The United Nations is aware of the recent protest by young Nigerians against police brutality and will make the necessary effort to ensure the issues raised by the youths are resolved.
UN Deputy Secretary-General, Amina Mohammed, stated this on Tuesday when she appeared on Channels Television’s Sunrise Daily.
“What is the UN doing about that? We have been asked to provide support in three particular areas – first to make sure that these processes themselves can be stood up and can be ones that everyone is engaging in, and that can see the test of time over the next months and perhaps, years because this is a transformation that is going to take time,” she said.
According to the deputy UN chief, the second area where the UN’s intervention is needed is to support the National Human Rights Commission (NHRC) in setting up the panels that will investigate some of the issues raised by the youths and come up with resolutions in the shortest possible time.
She identified the third area as the support required to underpin the Police Act of 2020 to ensure that the reforms would take root and allow for a communication strategy to enable the government to inform people on time that it can follow the process and see what was happening.
Mohammed noted that since the beginning of the #EndSARS protest, the UN Secretary-General Antonio Guterres kept a close eye on how the demonstration was evolving.
She hinted that the UN was always involved in Nigeria’s affairs because the country was very much a part of the organisation.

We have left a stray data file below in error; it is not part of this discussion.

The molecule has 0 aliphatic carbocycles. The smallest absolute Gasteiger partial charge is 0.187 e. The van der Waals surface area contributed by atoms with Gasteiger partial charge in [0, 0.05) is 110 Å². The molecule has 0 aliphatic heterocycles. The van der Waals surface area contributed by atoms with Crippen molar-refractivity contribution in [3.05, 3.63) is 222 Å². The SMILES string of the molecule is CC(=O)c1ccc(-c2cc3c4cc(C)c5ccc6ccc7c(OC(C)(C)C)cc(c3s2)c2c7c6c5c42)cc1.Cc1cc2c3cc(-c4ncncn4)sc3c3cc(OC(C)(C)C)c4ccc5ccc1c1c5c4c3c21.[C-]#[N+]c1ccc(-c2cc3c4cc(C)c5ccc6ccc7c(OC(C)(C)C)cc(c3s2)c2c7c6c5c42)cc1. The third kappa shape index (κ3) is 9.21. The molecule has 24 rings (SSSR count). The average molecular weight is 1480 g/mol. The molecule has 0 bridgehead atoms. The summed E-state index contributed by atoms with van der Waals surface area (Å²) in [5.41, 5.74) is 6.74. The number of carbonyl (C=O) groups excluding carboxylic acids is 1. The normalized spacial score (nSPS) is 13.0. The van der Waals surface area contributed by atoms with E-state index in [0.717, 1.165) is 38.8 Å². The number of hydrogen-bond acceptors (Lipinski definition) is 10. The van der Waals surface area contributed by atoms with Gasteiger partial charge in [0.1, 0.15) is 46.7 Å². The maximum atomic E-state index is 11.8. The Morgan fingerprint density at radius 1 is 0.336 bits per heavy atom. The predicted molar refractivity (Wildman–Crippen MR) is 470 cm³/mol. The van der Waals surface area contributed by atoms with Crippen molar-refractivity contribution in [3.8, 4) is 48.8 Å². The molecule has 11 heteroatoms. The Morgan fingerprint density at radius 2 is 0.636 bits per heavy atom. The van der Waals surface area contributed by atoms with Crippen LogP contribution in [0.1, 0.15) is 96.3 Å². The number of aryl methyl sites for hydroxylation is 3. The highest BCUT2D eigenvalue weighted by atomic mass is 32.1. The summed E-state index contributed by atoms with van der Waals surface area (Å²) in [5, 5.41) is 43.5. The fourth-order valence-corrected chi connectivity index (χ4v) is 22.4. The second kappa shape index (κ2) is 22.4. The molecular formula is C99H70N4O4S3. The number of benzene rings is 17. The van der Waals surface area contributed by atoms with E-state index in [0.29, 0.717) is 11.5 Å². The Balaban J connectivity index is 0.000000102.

“The UN support to the government is to make sure that we can put in those platforms, we can continue to support the bridge-building and the police reforms, the other governance reforms that have to be put in place to make this a reality in the short and in the long time,” the deputy secretary-general said.
For her, #EndSARS protest is an incredible movement of young people who are well-organised, well-intentioned, and have legitimate concerns and came together to make that felt.
Mohammed commended the courage of the youths for making some demands of the government on issues that have been worsened over time.
She said, “I think that was a good thing. I certainly was proud of young people that I knew were part of this but very quickly, we have to understand that when you go into a protest – and let’s remember we were all young and activists at one time – that you have to have an endgame.
“And in this particular case, there were demands made of government and the youths succeeded because, in the shortest possible time, the government responded to say ‘we are going to take care of these first issues that you have raised and many more that were raised thereafter.”
“That came to be, means that there is an engagement and that engagement needs to continue; it needs to continue by young people making sure they are there and pushing for those demands that they made to actualise.
“Government has to ensure that it has processes in place that are genuine, that we have confidence-building measures because trust is broken on both sides, and that we can move forward from the times of the protest,” the UN deputy chief added.
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